Posted: Jun 21, 2022 12:01 AM
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The 1979 Iranian revolution was a repudiation of the Pahlavi dynasty’s self-serving economic policies and brutal repression of dissent. It was never intended to establish a theocratic dictatorship in place of a secular one.
Most of the factions involved in that revolution, such as the National Council of Resistance of Iran (NCRI) and People’s Mojahedin Organization of Iran (PMOI/MEK), envisioned a democratic future for the country. But despite their support from the vast majority of Iranian citizens, they were not ultimately able to prevent Ruhollah Khomeini from co-opting the revolution to establish a system of absolute clerical rule, with himself at its head.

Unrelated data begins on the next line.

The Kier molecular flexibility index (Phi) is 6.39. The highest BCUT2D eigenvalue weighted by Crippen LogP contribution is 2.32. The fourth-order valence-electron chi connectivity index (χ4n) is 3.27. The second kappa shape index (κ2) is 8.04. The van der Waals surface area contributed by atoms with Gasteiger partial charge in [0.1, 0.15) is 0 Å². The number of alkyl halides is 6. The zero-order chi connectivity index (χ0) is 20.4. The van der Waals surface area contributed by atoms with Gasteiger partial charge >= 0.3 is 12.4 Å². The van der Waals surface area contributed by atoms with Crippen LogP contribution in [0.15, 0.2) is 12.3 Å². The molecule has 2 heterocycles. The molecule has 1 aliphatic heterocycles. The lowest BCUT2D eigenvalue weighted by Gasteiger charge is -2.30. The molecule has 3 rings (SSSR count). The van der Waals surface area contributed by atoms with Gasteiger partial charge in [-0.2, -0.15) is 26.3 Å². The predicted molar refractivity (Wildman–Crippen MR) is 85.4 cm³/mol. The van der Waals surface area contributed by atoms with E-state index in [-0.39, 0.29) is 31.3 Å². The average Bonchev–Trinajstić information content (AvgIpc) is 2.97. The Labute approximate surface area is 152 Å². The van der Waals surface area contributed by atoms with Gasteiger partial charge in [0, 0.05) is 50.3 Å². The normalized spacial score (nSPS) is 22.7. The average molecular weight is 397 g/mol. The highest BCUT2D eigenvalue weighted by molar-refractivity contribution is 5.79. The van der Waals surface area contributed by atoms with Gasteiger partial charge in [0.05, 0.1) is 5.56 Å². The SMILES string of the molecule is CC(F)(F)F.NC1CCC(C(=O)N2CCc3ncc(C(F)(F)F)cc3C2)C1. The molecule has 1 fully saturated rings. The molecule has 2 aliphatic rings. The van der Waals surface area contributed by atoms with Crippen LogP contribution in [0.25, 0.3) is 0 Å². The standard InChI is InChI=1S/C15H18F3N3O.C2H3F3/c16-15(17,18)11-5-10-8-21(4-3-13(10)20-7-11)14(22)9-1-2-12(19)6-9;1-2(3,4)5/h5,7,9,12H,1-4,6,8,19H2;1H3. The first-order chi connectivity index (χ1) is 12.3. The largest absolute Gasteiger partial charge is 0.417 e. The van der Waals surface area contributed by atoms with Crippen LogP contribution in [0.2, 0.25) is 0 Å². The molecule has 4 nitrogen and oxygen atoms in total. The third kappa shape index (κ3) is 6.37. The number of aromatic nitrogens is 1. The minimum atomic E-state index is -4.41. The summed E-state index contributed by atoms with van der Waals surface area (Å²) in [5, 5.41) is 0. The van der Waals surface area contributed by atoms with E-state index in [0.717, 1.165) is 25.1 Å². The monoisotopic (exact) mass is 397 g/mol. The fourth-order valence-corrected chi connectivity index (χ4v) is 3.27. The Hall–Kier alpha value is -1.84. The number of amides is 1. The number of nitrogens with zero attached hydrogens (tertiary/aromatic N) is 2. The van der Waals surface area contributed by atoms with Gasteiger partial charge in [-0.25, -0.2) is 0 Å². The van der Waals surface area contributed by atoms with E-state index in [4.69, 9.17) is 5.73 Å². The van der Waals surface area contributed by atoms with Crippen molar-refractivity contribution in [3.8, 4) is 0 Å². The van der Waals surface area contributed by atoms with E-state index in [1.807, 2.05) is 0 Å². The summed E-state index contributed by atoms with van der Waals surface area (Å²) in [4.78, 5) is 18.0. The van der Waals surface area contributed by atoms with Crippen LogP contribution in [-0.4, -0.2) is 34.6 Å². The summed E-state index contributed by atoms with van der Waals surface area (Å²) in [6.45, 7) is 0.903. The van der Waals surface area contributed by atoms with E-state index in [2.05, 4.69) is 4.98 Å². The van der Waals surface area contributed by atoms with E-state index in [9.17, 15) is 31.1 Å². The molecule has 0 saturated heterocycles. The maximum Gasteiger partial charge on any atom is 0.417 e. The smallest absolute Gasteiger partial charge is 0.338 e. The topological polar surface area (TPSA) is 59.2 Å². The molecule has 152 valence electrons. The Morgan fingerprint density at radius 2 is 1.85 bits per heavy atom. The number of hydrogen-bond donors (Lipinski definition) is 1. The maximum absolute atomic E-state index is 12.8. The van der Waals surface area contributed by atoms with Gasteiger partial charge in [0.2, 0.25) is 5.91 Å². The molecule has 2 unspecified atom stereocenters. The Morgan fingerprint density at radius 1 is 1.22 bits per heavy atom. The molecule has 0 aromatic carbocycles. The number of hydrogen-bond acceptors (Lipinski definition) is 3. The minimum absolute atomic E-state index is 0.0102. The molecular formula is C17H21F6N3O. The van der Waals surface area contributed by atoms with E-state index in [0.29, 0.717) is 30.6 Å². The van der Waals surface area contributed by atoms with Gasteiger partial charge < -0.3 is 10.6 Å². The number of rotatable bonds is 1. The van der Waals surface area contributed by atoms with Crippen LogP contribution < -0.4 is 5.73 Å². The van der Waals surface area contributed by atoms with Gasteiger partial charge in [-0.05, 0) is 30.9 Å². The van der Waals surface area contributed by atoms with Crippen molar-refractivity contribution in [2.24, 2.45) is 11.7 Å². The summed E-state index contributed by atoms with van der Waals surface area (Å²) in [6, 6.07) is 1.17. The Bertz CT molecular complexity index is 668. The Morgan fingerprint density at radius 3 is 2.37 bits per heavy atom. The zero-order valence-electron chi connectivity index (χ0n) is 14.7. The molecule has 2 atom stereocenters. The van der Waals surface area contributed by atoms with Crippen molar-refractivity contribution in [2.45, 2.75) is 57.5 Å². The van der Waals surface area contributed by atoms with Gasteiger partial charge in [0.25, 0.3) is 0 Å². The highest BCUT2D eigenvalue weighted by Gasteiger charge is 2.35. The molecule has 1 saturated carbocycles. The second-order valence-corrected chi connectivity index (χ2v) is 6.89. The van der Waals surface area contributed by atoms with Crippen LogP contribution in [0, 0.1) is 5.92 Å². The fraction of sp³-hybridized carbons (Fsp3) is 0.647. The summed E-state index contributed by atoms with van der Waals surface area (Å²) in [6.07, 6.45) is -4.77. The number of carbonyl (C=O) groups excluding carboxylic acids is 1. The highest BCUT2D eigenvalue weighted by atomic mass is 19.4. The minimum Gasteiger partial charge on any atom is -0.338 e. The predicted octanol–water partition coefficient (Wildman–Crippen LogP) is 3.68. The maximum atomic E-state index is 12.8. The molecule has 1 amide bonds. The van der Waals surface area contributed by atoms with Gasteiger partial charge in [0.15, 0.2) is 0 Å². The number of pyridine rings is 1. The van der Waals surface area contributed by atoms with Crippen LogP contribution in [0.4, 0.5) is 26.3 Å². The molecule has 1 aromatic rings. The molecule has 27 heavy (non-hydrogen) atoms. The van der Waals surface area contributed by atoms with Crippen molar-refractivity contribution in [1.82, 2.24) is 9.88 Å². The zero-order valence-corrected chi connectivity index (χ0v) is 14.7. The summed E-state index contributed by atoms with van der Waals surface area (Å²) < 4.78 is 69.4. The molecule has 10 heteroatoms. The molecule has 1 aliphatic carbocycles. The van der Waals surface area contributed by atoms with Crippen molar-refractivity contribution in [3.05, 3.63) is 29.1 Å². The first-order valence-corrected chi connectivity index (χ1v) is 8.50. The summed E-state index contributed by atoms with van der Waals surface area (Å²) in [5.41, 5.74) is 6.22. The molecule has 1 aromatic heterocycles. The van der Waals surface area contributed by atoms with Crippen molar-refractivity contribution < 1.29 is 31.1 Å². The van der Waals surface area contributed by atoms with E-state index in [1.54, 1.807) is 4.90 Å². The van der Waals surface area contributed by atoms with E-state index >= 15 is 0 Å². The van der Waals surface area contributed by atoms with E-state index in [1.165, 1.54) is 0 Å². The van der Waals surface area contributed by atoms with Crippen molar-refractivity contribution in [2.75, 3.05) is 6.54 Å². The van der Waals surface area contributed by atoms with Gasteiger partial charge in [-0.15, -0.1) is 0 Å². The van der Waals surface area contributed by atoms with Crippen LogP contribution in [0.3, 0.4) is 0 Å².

Now, Khomeini’s successor is overseeing efforts to stave off a renewed push for democratic governance by insisting that opposition to the theocratic dictatorship is tantamount to endorsement of the very monarchy that was rejected by virtually all Iranians more than four decades ago.
In July 2018, sensing that large-scale unrest was looming, the state-run newspaper Jomhuri Eslami